Reviewed by Harriet
Golden Age crime has always been popular, and each of the so-called queens – Sayers, Christie, Allingham, March, Tey – has her loyal followers. But in the last few years there’s been a positive explosion of reprints of novels by little known or forgotten crime writers of the Golden Age period (roughly the 1920s to 1950s). Publishers large and small have made valuable contributions, none more so than the British Library, whose Crime Classics series has proved extraordinarily popular. And indeed their standout best seller, Mystery in White, published about a year ago, was by the previously forgotten J. Jefferson Farjeon, also the author of The Z Murders. I think I’ve read almost all the Crime Classics series, and very enjoyable they’ve all been, but in my opinion Farjeon stands out as a particularly brilliant novelist. I reviewed his Thirteen Guests in Shiny 7, and said at the end of that review that I couldn’t wait for more of Farjeon – so luckily I hardly had to wait any time at all.
The Z Murders begins on a train (as indeed do Mystery in White and Thirteen Guests). Here is it the overnight train from Glasgow, on which is Richard Temperley, returning home after a visit to a relative in Lancashire. The train arrives at Euston at 5 am, into ‘the London of the cold grey hour…in its period of transition it has nothing to offer you’. Exhausted by a sleepless night caused by the snoring of the other man in his compartment, Temperley takes the advice of a porter and checks into a nearby hotel where he will be able to sleep in an armchair, have a bath and some breakfast. But before he can do any of these things, a recently dead body turns up in the smoking room – and it’s the body of the snoring man on the train. As Temperley enters the room to investigate, an astonishingly beautiful young woman is leaving it, apparently in a state of great distress. The only clue the police can find, and a very puzzling one, is a small red letter Z, left near the scene. There is another clue, but Temperley finds that himself – it’s a small handbag, obviously left by the departing woman, which happens to have her address and her front door key inside it. Rather than handing these over to the police, Temperley decides to do some investigating of his own.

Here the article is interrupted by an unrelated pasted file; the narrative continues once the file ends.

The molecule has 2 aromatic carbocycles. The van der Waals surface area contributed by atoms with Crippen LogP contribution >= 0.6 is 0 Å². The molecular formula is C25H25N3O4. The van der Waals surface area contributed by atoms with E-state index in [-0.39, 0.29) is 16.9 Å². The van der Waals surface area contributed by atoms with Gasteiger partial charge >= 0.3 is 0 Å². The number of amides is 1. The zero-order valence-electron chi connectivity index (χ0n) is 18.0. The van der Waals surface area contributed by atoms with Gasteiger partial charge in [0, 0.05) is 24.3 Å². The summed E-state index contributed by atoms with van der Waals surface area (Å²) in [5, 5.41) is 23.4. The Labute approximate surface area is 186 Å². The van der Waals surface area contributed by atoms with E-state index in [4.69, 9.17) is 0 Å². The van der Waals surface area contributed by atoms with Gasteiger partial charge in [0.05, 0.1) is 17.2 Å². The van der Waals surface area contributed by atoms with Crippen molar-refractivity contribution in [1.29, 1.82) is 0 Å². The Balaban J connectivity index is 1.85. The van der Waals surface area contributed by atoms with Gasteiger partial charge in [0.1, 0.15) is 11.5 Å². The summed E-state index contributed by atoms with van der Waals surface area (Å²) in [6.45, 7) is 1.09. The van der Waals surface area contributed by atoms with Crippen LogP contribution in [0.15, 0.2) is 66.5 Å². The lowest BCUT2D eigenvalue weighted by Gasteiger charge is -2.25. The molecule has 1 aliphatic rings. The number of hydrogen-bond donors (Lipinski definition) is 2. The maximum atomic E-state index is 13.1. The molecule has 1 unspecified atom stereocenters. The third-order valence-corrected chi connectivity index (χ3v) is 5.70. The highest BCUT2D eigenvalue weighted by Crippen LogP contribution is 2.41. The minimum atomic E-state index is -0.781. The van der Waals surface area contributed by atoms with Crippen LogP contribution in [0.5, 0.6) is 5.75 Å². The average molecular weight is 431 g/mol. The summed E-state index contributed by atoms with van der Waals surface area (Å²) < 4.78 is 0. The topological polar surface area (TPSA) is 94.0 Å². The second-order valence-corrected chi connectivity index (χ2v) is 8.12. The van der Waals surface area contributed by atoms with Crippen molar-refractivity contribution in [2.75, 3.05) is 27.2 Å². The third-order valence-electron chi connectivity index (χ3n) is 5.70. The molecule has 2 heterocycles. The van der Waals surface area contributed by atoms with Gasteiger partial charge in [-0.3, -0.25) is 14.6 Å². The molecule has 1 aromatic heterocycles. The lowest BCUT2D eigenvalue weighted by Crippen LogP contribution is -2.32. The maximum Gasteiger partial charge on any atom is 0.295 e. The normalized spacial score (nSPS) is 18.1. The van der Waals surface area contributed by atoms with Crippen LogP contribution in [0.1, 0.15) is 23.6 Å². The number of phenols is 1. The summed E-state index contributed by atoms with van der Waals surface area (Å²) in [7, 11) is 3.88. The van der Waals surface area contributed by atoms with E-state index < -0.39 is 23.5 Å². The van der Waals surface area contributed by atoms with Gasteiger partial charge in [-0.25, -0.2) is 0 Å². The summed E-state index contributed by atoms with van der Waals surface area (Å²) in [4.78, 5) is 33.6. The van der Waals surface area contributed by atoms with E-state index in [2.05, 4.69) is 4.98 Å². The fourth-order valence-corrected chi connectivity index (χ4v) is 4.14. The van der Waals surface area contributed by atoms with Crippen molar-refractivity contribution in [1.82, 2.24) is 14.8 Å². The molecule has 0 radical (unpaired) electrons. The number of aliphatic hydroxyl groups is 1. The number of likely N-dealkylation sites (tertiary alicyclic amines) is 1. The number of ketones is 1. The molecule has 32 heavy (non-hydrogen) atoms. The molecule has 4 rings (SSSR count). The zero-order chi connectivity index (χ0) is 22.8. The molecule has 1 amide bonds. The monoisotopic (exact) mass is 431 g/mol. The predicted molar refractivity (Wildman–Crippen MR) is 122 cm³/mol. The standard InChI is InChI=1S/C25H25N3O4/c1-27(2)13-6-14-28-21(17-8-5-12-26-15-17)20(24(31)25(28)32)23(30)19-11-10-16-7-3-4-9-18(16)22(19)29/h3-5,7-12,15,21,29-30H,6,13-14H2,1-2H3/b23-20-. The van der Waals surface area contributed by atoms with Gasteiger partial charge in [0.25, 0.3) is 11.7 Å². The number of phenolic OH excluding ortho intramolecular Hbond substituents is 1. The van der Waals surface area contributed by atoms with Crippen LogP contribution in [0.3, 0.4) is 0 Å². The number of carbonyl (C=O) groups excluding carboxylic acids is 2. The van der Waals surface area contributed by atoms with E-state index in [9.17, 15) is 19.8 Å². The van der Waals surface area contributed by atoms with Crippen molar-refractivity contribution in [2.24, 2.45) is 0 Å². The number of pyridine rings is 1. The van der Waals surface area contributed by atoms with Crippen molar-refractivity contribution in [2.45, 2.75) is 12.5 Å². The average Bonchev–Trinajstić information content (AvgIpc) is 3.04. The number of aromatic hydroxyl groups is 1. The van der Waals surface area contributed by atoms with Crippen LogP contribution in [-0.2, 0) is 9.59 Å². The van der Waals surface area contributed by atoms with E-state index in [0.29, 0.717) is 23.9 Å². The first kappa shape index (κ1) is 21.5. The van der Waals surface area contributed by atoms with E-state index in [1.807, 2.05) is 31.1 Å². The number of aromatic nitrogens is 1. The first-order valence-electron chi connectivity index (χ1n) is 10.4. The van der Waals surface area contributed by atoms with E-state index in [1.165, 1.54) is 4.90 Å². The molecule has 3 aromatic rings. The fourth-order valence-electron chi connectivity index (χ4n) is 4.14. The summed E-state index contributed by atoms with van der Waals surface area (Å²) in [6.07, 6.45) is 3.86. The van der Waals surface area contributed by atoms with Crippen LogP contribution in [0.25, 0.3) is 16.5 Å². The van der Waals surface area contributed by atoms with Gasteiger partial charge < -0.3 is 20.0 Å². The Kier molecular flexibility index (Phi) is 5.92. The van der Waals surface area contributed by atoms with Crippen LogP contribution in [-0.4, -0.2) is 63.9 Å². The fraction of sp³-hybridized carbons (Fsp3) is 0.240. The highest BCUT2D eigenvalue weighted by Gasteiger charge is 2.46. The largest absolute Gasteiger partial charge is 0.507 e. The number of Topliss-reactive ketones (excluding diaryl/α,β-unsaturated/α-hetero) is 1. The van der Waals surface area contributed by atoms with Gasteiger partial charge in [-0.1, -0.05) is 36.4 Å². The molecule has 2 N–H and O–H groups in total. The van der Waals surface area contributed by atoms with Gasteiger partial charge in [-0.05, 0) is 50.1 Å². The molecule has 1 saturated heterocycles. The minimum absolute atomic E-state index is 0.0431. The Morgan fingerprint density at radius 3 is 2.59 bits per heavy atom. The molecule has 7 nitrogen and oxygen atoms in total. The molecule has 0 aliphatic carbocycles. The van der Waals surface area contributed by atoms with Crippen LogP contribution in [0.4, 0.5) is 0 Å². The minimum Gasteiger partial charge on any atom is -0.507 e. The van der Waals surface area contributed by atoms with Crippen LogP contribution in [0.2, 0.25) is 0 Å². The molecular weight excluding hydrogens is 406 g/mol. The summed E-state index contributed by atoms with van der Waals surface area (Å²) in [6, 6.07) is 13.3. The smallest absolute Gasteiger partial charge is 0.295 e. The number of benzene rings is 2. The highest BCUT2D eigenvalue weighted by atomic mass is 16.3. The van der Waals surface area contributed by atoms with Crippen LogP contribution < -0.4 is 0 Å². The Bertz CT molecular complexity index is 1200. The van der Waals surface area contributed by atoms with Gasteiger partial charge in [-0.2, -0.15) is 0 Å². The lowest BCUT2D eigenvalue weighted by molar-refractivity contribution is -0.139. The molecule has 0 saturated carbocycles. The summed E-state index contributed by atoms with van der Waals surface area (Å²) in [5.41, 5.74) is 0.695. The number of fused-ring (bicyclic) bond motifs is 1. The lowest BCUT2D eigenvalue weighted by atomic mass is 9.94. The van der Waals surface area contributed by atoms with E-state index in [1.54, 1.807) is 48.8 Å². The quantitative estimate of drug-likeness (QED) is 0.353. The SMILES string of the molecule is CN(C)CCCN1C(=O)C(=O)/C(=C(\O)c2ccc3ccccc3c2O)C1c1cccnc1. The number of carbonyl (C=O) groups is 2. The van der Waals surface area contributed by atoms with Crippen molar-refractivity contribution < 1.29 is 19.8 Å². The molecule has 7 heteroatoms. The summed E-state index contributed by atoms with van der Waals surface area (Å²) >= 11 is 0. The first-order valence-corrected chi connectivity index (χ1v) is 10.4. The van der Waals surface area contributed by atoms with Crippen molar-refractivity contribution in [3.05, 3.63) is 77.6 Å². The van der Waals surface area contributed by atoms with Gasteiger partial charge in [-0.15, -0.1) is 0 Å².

Sylvia Wynne, for such is her name, proves to be as beautiful as her first brief appearance suggested, but also as confused, distressed, and unwilling to share her anxieties with Temperley, who has fallen for her like a ton of bricks. With the police in hot pursuit, the two of them – either singly or together – start to dash around the country, first to Bristol, then to Boston in Lincolnshire, then to Shropshire. Other murders take place, and each time the mysterious letter Z is left at the scene. Suspicious characters pop up all over the place, chief among them a man dressed as a countryman, a monacled toff, and a very scary person who seems not to have any arms. Towards the end of the novel we suddenly find ourselves in a car with the two chief suspects, whose conversation reveals a great deal, though not everything, about the crimes that have been committed and the ones planned for the future.
This is an exciting novel with a fast-paced and well-constructed plot. But there’s more to Farjeon than just good plotting. He’s a writer of great intelligence, wit and perceptiveness, and his novels are as enjoyable for his characters and their relationships as they are for the thrills of the mystery itself. Temperley and Sylvia have great charm, and it’s a pleasure to witness their delicately burgeoning relationship. But the police have the best characters – Dutton, a master of disguise, supremely skilled in the art of following a suspect, and capable of producing superbly detailed, multi-coloured notes, which go far to providing the solution to the mystery, and his boss Inspector James, of whom Temperley perceptively observes:
This was no ordinary official. The Inspector was a human being struggling through a queer and difficult world side by side with other human beings, and conscientiously carrying out his particular job. Relentless in his duty, perhaps, but sympathetic behind the relentlessness.
Farjeon apparently wrote no fewer than sixty crime novels, so it seems likely that we haven’t seen the last of him. This one, as with all the Crime Classics series up to now, comes with an informative introduction by that expert on all things Golden Age, Martin Edwards. Excellent stuff and highly recommended.
Harriet is one of the editors of Shiny New Books
J Jefferson Farjeon, The Z Murders (British Library, 2015). 978-0712356213, 256pp., paperback.
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